Essentials only

Now that you have your Spirit Airlines-approved personal carry-on bag identified, you get to stuff it full with your absolute essentials. And I mean, the absolute essentials.

Related: 14 packing hacks for traveling with just a carry-on

For me, this often means a laptop, wallet, a tightly rolled change of clothes and then several smaller bags that will each hold specific items. I have one bag for my computer cords, one for my smaller clothing items like pajama shorts, underwear, etc., a bag for make-up and a final bag for toiletries.

I don’t want any of those items loose in my small personal carry-on item, nor do I want them mingling with each other. If you don’t need special toiletries or make-up, then you’ll have more space for clothes than I usually do.

Related: Everything you should know before flying Spirit Airlines

a variety of items on a table: How to pack for a free Spirit Carry-on. (Photo by Summer Hull/The Points Guy) © The Points Guy How to pack for a free Spirit Carry-on. (Photo by Summer Hull/The Points Guy)

When you are packing for a free Spirit Airlines personal carry-on, you probably are only going to bring one pair of shoes — the ones on your feet. Occasionally I can also sneak a pair of extra flats into my bag, but that’s about it. You’ll also want to carry your coat on board, if needed, even if it’s warm where you’re starting from.

Diaper bags fly free

It’s OK to skimp on how many shoes or hair products you travel with, but you don’t want to skimp on supplies for your young kids. Fortunately, an infant diaper bag can also come aboard for free — assuming you are flying with a baby.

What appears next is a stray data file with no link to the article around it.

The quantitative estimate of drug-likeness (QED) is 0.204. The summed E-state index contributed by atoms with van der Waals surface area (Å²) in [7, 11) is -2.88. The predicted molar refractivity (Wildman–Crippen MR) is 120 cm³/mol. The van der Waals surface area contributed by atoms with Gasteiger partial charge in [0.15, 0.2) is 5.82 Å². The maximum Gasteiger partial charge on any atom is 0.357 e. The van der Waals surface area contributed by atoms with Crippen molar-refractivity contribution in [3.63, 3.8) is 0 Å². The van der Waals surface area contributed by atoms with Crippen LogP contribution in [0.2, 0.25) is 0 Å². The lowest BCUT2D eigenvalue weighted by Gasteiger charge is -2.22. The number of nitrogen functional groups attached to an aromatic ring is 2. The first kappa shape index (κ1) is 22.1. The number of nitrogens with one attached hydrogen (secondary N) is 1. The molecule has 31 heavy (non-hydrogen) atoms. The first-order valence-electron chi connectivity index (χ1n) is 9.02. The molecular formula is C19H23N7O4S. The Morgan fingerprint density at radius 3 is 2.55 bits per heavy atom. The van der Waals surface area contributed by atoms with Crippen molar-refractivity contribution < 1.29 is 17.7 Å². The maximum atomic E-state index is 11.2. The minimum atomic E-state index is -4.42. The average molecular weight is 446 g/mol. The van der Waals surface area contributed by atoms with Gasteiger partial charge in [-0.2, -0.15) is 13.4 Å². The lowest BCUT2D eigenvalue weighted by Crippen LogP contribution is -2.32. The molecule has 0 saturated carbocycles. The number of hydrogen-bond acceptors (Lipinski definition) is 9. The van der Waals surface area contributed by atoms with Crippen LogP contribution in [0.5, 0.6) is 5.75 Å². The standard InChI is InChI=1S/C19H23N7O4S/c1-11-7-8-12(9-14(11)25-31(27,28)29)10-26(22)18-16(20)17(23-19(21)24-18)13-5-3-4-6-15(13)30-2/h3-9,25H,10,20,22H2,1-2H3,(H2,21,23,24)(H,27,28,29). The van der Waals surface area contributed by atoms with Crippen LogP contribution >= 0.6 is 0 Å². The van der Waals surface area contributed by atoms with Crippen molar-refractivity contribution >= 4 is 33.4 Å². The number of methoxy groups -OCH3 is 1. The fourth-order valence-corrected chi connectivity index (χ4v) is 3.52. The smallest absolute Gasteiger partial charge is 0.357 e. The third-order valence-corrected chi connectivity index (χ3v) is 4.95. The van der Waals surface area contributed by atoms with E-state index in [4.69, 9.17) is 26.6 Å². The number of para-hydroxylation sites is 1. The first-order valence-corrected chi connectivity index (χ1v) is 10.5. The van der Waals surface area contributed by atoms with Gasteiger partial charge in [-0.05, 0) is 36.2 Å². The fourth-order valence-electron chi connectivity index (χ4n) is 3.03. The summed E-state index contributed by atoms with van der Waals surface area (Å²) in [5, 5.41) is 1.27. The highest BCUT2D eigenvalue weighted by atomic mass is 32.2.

You never want to run out of formula, kid-friendly snacks, diapers, wipes and a change of clothes for a little one on a flight. Kiddos can also bring a car seat and stroller along for free.

Related: How to open frequent flyer accounts for your kids with the major U.S. airlines

Consider paying for one bag for the family

Only you know your budget but if you are flying Spirit without little kids for a short weekend trip, it can be realistic to avoid Spirit bag fees and pack everything in a free Spirit carry-on — especially if you’re going somewhere warm. If you’re flying with little kids or are heading on a longer trip, I think it’s worth it to pay to check or carry-on at least one bag for the family.

Everyone can still have their free personal item, but then pack additional items in the shared larger bag that you pay to bring. Just book the bag in advance online to pay the lowest rate. If you have a credit card with an annual travel credit, this could be a good way to use some of that credit. In fact, I’m switching my Amex airline fee credit selection to an ultra low-cost carrier for this very reason.

Related: A look at the affordable Amazon Basics luggage line

Overall recommendations

The one downside to be aware of when loading up a free Spirit personal item to the max is that it might get really heavy. I was able to bring most everything I would have brought along if I packed in my regular roller carry-on on a recent two-night trip, but the difference was I was carrying all of that weight on my arm instead of rolling it behind me.

I would guess my bag ended up weighing close to 20 pounds, and after a while of carrying that on your arm, it starts to get uncomfortable. It would have been easier if I had gone the backpack route on that trip, rather than the tote.

Just be sure and factor in the weight you will be carrying to the equation, especially if you have any physical limitations, are managing young children or simply have to walk a very long distance before you get somewhere where you can unpack.

In many cases you don’t need to pay to bring bags on board a Spirit Airlines flight, you just need to know how to pack for the free Spirit Airlines carry-on bag.

Related: What’s all the fuss about packing cubes — and are they right for you?

With additional reporting by Mimi Wright.

Featured photo courtesy of Airbus.

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Editorial Disclaimer: Opinions expressed here are the author’s alone, not those of any bank, credit card issuer, airlines or hotel chain, and have not been reviewed, approved or otherwise endorsed by any of these entities.